First of three articles

Most horse owners know the term “heart horse.” It denotes that truly remarkable equine who comes along and changes your riding life and perhaps even your life beyond horses. Reece was mine. This July 10 marked 8 years since her death. I now choose to celebrate how much I loved another living being rather than succumb to the grief that still tears at me.

This is the story of how a small, bay mare changed my life.

I found Reece through an online horse sale site. I was looking for a project to sell, and I was willing to drive to Florida to pick her up. She was double registered with the American Quarter Horse Association and the American Paint Horse Association, and she had the big, floating movement that means higher placings in hunter under saddle classes at breed shows. She hadn’t sold before I found her because she was pretty small for a Quarter Horse hunter — only 15.1 hands. But that didn’t matter to me. I’m only 5 feet 3 inches, so we were a good fit.

Reece was a bright bay with two snowy socks and a face so finely chiseled that people asked me all the time if she was an Arabian. I’d owned her only a few weeks when I realized she wasn’t going to be a sale project. Not only did she have beautifully flat knees and a big, suspended trot, but she was the smartest horse I’d ever met. I’m sure I was telegraphing my messages somehow, but it seemed like she could usually guess what I was going to ask for next despite the fact that she was very green under saddle.

She was generally agreeable, but she had a streak of sass that kept me laughing as she carried out her silly young horse antics — trying to untie herself, bossing around her gelding companion. It was the kind of deep, cleansing laughter that leaves you feeling renewed.

Reece learned quickly. Her transitions between gaits smoothed, and she learned to pick up the correct lead at the canter. Other people began noticing how fancy she was. Both a dressage trainer and a Quarter Horse trainer I rode with gushed over her, and she earned a first and third place in a huntseat futurity class at a recognized Quarter Horse show. I began to dream big: Maybe we could qualify for the AQHA World show. I also hoped Reece would eventually be a mother, and I would one day get to witness a tiny bay filly charging around by her side. And under all of these developments flowed a rich current of laughter. Though we hadn’t yet known each other long, our bond was undeniable. Despite all of my riding experience, I had no idea horses could be like this.

And then, things changed abruptly. I walked into my leased barn to feed my horses around 8 a.m. that warm July morning and found Reece in the throes of colic. She was rolling and biting at her sides alternatingly. I began walking her, and I called my vet, who arrived as quickly as she could. She determined Reece had gotten her colon flipped over the ligament that attaches the equine spleen to the kidney. Through obsessive Googling, I would later learn that the condition is officially known as nephrosplenic entrapment. My vet’s basic message was “get to an emergency facility as quickly as possible if you want to save this mare.”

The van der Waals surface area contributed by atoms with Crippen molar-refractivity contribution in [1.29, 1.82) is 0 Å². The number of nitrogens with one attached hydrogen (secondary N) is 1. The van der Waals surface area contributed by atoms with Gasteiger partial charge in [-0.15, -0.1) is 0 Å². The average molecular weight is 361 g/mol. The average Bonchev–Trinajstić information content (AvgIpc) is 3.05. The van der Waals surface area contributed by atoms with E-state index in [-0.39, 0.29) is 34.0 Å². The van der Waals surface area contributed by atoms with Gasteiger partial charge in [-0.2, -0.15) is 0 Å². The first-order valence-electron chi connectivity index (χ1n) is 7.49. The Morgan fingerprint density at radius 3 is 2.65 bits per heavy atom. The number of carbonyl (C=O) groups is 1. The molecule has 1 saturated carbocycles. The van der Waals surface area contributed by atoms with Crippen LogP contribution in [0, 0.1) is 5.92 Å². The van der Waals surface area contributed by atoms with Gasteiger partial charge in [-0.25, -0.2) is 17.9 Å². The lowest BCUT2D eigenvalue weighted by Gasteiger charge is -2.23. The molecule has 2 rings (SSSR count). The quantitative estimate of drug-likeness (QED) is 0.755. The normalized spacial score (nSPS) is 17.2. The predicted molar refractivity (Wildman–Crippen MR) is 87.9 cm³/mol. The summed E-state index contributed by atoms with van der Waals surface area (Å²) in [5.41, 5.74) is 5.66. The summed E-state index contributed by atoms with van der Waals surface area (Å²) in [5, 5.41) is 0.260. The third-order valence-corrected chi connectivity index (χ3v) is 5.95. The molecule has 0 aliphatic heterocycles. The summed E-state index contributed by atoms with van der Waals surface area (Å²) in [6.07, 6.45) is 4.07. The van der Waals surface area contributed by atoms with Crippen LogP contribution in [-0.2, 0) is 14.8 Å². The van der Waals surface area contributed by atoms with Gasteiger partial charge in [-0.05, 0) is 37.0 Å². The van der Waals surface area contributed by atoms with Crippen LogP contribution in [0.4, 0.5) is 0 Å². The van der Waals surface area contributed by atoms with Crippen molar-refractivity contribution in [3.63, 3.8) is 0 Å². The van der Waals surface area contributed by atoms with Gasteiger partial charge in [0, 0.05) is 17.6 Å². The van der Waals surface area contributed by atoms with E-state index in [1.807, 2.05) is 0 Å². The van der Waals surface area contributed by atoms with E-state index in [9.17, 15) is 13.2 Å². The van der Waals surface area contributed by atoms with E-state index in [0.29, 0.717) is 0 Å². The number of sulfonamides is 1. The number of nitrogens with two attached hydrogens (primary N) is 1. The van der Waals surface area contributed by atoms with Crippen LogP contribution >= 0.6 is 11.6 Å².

We spread out some shavings on the trailer floor and loaded Reece.

I met my husband in a gas station parking lot, and we continued the journey together. Reece was down in the trailer every time I checked on her, and I don’t remember how we got her unloaded when we got to the University of Georgia, but there was a team of vets and my parents waiting for us. We did not have the considerable funds for surgery, which is what the vets suggested at first. I told them to do everything possible to address the issue mechanically. Crying, I kissed her forehead and told her “Mommy’s here,” before they took her from me. The vets did as I asked and tried to address the issue by turning her over and getting the colon back into place, but in the recovery stall, Reece was still trying to lie down and was biting at her sides. It was apparent that the colon was twisted. Twice, the vets drew air out of it with an enormous needle that they inserted through her abdomen. Hours into this ordeal, the lead vet took me aside and told me it really was time to make a decision, and I did.

I knelt beside Reece in the stall and whispered into her black-tipped velvet ear, “I will make it OK for you. You can go home now, and Mommy will make it OK.”

I knelt at Reece’s head and told her how much I loved her. I could not quite grasp the fact that my vivacious friend was dying. The lead vet pushed the dosage that would humanely end her life, and I stayed until after she was gone and my mother’s hands on my back told me it was time to leave.

I stood sobbing as the veterinary team gathered around me. The lead vet stepped forward to tell me how sorry she was that my mare had died, and I could not even raise my arms from my sides when she hugged me. In between gasps, I managed to get out a whispered request for Reece’s tail.

They brought me the thick, braided coil, tied off with ribbon at both ends. My husband and I stepped out into pinpricking rain and pulled away from the large animal hospital with an empty trailer. There would be no AQHA world show, no charging bay filly. Just an empty trailer and a braided length of tail.

Elizabeth Crumbly is a newspaper veteran and freelance writer. She lives in rural Northwest Georgia where she teaches riding lessons, writes and raises her family. She is a former editor of The Catoosa County News. You can correspond with her at www.collective-ink.com.

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